News magazine DER SPIEGEL and its chess reporting: “An overwhelming success.”

The even years are chess years: Candidates tournament, Chess Olympiad, World Championship match. For some time now, the editors of SPIEGEL ONLINE have covered events like these extensively. Also in between the big events SPIEGEL ONLINE reports on chess, be it Magnus Carlsen’s beef with the Norwegian federation or Vincent Keymer’s eagerly awaited Grandmaster title.

Lukas Rilke (39), Deputy Head of Sports Department at DER SPIEGEL. (Foto: Jeannette Corbeau)

DER SPIEGEL is the largest European news magazine, its online offshoot SPIEGEL ONLINE is, according to Wikipedia, one of the most widely read and the most frequently quoted German news website. Why would they do chess? We talked to Lukas Rilke, Deputy Head of the SPIEGEL’s sports department, about why an old board game is so attractive, why SPIEGEL readers want more of this than other, supposedly more modern sports.

Chess is neither fast nor colorful nor loud? “Exactly!,” says Rilke, explaining how chess, traditionally covered prominently in the printed magazine, has found its way into the online coverage of one of the largest German-language news portals. And why it’s going to stay there.


The printed SPIEGEL used to report about chess regularly and extensively. SPIEGEL ONLINE continues this tradition. Why?

In fact the printed SPIEGEL’s chess reporting lead to the website reporting, too. Initially, our magazine authors and freelance writers also wrote for the website. Nevertheless, until a few years ago SPIEGEL ONLINE had never reported as extensively as we do now.

What changed?

Before the 2013 World Championship we had noticed a captivating Carlsen portrait in English-language media, a colleague had watched a Carlsen documentary. “Exciting guy,” we thought and decided to give chess more space than usual. Christian Gödecke and Mike Glindmeier, then heads of our sports department, pushed this experiment. They decided to do the works: expert game analysis, portraits, pre-reporting. Chess should be one of our main focuses during the match and we should be the online site with the best and most informed coverage. Together with ChessBase, for example, we developed the chess live ticker. Until then, our readers only knew a ticker from other sports.

All this just because Magnus Carlsen is an exciting guy?

Chess was connected to our publishing house anyway given the the chess tradition at the printed SPIEGEL. We also believed that chess would interest our readers. Chess texts had always worked well, better than those about other smaller sports. Now we wanted to illuminate this mysterious scene, show the brilliant characters who roam in it. We assumed there was potential, but we did not know if that would work of course.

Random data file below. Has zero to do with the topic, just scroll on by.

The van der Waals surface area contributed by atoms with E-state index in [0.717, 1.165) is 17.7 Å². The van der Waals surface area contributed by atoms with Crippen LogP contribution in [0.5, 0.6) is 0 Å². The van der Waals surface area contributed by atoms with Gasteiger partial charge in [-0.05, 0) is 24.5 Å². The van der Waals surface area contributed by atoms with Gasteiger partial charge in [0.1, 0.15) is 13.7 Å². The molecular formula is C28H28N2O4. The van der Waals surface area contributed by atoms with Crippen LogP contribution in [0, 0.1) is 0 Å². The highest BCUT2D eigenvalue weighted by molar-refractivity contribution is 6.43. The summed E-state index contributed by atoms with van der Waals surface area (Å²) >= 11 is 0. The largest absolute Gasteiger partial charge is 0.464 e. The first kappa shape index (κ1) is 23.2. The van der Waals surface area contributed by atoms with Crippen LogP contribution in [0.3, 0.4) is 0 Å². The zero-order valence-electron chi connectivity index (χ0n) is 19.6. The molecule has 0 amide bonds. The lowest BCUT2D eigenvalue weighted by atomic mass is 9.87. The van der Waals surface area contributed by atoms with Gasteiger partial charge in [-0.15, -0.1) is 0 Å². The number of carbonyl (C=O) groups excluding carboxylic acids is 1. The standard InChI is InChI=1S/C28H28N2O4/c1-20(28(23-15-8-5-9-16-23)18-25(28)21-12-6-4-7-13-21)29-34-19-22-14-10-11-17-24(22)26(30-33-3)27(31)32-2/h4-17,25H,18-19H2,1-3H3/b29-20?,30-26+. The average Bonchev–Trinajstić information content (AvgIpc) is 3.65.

“Exciting guy,” we thought: Before the 2013 Anand-Carlsen match for the World Championship the editors of the sports department decided to cover chess bigger and better than every competitor. “The success was overhwhelmig,” says Lukas Rilke. Since this match news magazine DER SPIEGEL has rebooted its chess reporting tradition online.


The success was overwhelming. We counted many more clicks than we expected during the 2013 match. Also, the resonance: We received a lot of mail, gratifying feedback, and the scene was talking about what we’re doing. That in turn gave our team pleasure: we had created something that caught on. This success is the foundation of the new tradition of our chess reporting.

Chess as a clicker.

I have to relativize this aspect from today’s perspective. In 2013, clicks were the hardest currency in online journalism. A live chess ticker generates a lot of them when people play back and forth. Today, clicks are still important, especially in the context of the ad business, but in the editorial team we look at visitor numbers and the length of their stay in the first place. How many people view a journalistic form, do they read to the end, that’s what I care for. Chess works very well in this regard.

Your success story “live ticker” reminds me of the chess scene’s internet Stone Age. Many years ago grandmasters typed their comments live. Then bandwidths increased and the age of live streams began. Today there is at least one, sometimes there are several streams for every top tournament. Increasingly, we see high end chess TV for several hours, produced with a lot of effort. No tickers anymore. But SPIEGEL ONLINE continues to rely on it?

The ticker has a firm place in our coverage. This is related to how SPIEGEL ONLINE is used: by people in the office or people on the go who check in from time to time. Nobody visits our site with the intention of watching a chess stream for several hours. For us, the ticker is the more appropriate model: you do not have to stay tuned for hours, you do not need headphones or the like. Many chess fans open our live ticker at the beginning of the game. It then stays open for hours, and the visitor checks in again and again.